The 2005 Eastern Kentucky Conference football Offensive Player of the Year returned to the gridiron at his alma mater to begin his coaching career.
Derrik Young never felt comfortable on the football sideline in West Liberty, though.
“I got into a little bit of coaching for football and it didn’t feel right. It wasn’t the right spot for me,” the 2007 Morgan County graduate said.
Also a basketball player for the Cougars, Young gravitated back to the gym, where he’s found a niche filling a need — building Morgan County’s girls program.
After a year as an assistant coach, Young has been hired to lead the Lady Cougars.
“I really just built good relationships with the kids and found a place of my own I just enjoyed,” Young said. “And I want to give the kids opportunities like the boys side has, and try to build the program back up.”
Young will be Morgan County’s fourth head coach in as many seasons. He replaces Kelley Hammonds, who stepped down after one year in that position for medical reasons.
Young believes his status as an alumnus of the school and his time coaching in the system help signify his intent to stick around.
“It means the world to me,” Young said of coaching in his home community. “It gives me a chance to give back to Morgan County kids, really try to get them to enjoy the sport that I fell in love with a long time ago, and give the kids what they deserve. If they want to go play college ball, I want to be able to create those avenues for those kids. I’m super excited and privileged.”
Young pointed to the Lady Cougars’ hearty response to extra skill work he conducted after practices last year as progress.
“I think it’s crucial these kids have a year under their belt with me, and they understand where I come from, what I want to do,” Young said. “And I’ve got really good responses out of the kids and the parents.
“I think me knowing the athletes and what they’re good at and what positions they don’t like to be put in gives me a little head’s-up for the season.”
Morgan County athletic director Braxton Howard has taken note of the Lady Cougars’ familiarity with and response to Young.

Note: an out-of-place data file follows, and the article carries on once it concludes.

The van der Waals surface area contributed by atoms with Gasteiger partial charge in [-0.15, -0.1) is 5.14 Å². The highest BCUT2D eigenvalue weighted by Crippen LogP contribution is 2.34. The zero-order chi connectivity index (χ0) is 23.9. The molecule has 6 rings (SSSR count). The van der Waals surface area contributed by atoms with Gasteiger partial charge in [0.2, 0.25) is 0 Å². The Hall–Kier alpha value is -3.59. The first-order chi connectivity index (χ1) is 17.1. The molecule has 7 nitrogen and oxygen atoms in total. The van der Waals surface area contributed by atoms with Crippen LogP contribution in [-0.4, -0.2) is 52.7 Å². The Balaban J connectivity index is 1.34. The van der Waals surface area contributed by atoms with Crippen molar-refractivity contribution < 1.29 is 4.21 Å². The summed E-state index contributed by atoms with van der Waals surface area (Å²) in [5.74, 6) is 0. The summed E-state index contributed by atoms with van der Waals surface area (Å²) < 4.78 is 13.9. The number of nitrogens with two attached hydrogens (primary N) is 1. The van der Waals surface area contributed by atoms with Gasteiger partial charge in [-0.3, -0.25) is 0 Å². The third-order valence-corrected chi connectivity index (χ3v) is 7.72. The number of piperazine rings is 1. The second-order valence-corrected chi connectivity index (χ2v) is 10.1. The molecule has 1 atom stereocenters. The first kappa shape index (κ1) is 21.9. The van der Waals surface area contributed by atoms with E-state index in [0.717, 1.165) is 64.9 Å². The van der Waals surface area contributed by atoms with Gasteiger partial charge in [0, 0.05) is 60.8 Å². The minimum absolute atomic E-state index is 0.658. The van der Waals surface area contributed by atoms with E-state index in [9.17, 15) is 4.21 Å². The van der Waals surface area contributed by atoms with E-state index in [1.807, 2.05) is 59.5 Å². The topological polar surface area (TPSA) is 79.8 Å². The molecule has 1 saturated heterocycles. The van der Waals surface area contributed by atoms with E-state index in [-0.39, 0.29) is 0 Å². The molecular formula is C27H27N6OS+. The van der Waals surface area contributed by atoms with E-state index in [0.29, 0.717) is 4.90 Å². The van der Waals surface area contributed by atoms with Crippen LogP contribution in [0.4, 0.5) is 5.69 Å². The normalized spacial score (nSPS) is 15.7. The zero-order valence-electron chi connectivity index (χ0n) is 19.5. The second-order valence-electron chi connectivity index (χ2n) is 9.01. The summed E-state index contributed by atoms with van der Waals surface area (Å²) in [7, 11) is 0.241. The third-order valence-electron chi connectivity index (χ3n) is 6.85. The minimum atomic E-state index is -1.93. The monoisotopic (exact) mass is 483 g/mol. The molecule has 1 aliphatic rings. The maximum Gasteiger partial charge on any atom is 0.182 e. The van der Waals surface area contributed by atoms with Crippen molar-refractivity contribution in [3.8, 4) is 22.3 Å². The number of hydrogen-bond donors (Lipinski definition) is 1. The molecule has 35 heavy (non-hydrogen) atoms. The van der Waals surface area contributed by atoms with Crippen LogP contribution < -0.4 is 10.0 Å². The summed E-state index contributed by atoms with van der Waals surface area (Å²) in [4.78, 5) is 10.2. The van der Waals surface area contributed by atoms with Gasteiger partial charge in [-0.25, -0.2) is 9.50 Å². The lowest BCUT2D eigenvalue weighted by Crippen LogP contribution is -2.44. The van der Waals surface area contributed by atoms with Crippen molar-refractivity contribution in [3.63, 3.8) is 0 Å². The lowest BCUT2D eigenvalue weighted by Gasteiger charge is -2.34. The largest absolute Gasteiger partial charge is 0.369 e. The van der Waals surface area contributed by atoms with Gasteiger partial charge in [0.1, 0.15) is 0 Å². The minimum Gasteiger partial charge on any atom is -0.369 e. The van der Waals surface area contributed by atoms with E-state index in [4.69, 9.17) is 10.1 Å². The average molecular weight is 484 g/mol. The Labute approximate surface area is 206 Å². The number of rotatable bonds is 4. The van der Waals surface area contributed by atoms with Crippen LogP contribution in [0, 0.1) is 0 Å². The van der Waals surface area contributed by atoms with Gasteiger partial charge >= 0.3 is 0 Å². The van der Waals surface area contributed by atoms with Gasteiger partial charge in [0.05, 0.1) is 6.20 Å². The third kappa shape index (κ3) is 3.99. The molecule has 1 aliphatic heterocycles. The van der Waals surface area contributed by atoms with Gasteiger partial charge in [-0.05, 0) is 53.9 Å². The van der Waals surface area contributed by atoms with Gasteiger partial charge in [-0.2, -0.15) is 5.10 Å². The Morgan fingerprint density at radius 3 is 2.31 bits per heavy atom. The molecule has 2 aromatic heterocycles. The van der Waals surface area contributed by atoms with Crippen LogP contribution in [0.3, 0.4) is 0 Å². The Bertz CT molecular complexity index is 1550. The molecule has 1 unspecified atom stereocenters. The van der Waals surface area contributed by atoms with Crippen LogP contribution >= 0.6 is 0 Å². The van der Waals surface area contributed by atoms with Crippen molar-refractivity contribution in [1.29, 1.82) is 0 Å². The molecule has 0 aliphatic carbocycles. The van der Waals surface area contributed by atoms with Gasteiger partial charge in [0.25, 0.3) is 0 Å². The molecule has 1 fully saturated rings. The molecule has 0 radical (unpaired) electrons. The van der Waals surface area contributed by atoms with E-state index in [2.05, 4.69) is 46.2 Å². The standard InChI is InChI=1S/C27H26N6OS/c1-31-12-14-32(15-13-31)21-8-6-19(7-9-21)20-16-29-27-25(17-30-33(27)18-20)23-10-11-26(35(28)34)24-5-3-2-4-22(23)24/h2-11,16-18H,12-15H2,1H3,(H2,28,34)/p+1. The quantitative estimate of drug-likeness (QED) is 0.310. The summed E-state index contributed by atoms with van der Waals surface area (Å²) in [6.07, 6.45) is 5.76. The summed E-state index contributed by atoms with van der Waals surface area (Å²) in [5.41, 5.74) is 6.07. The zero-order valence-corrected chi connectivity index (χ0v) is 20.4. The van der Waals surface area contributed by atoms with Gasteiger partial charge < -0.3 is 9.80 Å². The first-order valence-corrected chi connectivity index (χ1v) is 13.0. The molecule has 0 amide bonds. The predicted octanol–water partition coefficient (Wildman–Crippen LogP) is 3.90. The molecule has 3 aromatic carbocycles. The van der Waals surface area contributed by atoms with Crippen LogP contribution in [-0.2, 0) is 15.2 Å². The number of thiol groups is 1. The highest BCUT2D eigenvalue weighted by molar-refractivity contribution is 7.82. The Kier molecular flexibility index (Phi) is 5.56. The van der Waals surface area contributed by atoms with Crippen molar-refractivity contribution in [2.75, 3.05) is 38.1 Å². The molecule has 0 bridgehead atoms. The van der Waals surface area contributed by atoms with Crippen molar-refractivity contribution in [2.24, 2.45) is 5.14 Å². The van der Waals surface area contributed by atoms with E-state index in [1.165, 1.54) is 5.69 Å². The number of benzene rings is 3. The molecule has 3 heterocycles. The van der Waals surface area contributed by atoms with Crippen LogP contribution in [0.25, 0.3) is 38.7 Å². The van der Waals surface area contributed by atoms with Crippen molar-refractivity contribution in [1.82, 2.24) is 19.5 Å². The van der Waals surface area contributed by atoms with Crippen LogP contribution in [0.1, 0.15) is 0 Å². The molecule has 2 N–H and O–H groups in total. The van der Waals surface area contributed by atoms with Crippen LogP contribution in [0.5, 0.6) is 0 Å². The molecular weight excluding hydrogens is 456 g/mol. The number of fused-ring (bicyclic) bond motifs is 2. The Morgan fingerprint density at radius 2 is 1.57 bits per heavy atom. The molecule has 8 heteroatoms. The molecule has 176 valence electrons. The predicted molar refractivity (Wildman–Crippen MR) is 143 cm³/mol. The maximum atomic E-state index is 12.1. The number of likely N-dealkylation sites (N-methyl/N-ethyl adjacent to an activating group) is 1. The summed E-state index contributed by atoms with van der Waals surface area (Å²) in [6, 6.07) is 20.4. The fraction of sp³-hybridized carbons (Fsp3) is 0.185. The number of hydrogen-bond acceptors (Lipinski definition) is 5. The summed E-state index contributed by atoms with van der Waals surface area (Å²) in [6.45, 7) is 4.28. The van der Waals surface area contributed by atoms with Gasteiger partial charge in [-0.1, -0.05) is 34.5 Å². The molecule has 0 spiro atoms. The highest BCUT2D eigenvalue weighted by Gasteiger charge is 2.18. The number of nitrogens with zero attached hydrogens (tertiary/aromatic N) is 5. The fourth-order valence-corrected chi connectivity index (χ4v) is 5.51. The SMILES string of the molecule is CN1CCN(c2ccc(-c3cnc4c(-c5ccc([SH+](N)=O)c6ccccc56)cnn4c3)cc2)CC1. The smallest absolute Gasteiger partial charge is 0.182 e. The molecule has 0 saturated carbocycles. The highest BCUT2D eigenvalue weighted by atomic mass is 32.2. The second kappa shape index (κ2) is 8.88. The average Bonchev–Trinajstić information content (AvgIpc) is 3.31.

“Derrik is an extremely hard worker who has worked with and coached a lot of the girls, from elementary up to high school, over the last couple of years,” Howard said. “He’s laid out a detailed plan on how he plans to build the program in the future that we’re excited about.”
Morgan County will likely have 13 players in its varsity program, Young said, from seventh-graders up.
“The numbers won’t be big, but the numbers we have are pretty good players,” Young said.
The new coach believes the Lady Cougars will have the offensive firepower to “get up and down the floor a little, spread the court, try to attack people off the dribble, kick it out and get some open shots,” he said. Young anticipates Morgan County defensively will “probably have to run some type of zone and just be tough.”
That’s been a program-wide theme. The Lady Cougars are looking to build on the confidence of being competitive most nights last year, including giving 62nd District nemesis East Carter a trio of scares.
“I think we got a really good group of younger kids that’s gonna give us a chance to compete at a higher level,” Young said. “I think it’s a really crucial time to capitalize on some stuff. I think if we can get some big wins, we can start getting more energy in the community and start getting kids at a younger age and start a youth program and get some people to buy into it.”
Young, 31, is a 2012 Morehead State graduate. He works at Woodsbend Youth Development Center in West Liberty.
Young is married to Alex. The couple has two children — Willow, 2, and Thaddeus, 4 weeks.
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